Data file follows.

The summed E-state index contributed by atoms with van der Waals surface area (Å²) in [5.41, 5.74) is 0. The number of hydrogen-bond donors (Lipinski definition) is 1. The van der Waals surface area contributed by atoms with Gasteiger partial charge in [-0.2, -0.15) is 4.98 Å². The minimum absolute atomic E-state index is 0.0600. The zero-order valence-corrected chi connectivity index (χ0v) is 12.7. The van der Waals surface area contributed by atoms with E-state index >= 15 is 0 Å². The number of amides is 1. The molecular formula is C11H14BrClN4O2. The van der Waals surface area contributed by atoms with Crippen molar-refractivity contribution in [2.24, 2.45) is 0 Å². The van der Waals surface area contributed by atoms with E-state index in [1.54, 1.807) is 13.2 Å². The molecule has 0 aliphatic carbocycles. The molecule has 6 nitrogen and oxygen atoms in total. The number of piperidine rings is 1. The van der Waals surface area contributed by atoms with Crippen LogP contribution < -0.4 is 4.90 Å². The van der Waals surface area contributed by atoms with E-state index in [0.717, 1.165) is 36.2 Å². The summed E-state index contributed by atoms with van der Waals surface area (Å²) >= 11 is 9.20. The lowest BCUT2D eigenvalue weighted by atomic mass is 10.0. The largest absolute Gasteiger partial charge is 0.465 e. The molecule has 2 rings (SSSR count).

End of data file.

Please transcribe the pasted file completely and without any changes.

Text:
The summed E-state index contributed by atoms with van der Waals surface area (Å²) in [5.41, 5.74) is 0. The number of hydrogen-bond donors (Lipinski definition) is 1. The van der Waals surface area contributed by atoms with Gasteiger partial charge in [-0.2, -0.15) is 4.98 Å². The minimum absolute atomic E-state index is 0.0600. The zero-order valence-corrected chi connectivity index (χ0v) is 12.7. The van der Waals surface area contributed by atoms with E-state index >= 15 is 0 Å². The number of amides is 1. The molecular formula is C11H14BrClN4O2. The van der Waals surface area contributed by atoms with Crippen molar-refractivity contribution in [2.24, 2.45) is 0 Å². The van der Waals surface area contributed by atoms with E-state index in [1.54, 1.807) is 13.2 Å². The molecule has 0 aliphatic carbocycles. The molecule has 6 nitrogen and oxygen atoms in total. The number of piperidine rings is 1. The van der Waals surface area contributed by atoms with Crippen LogP contribution < -0.4 is 4.90 Å². The van der Waals surface area contributed by atoms with E-state index in [0.717, 1.165) is 36.2 Å². The summed E-state index contributed by atoms with van der Waals surface area (Å²) >= 11 is 9.20. The lowest BCUT2D eigenvalue weighted by atomic mass is 10.0. The largest absolute Gasteiger partial charge is 0.465 e. The molecule has 2 rings (SSSR count).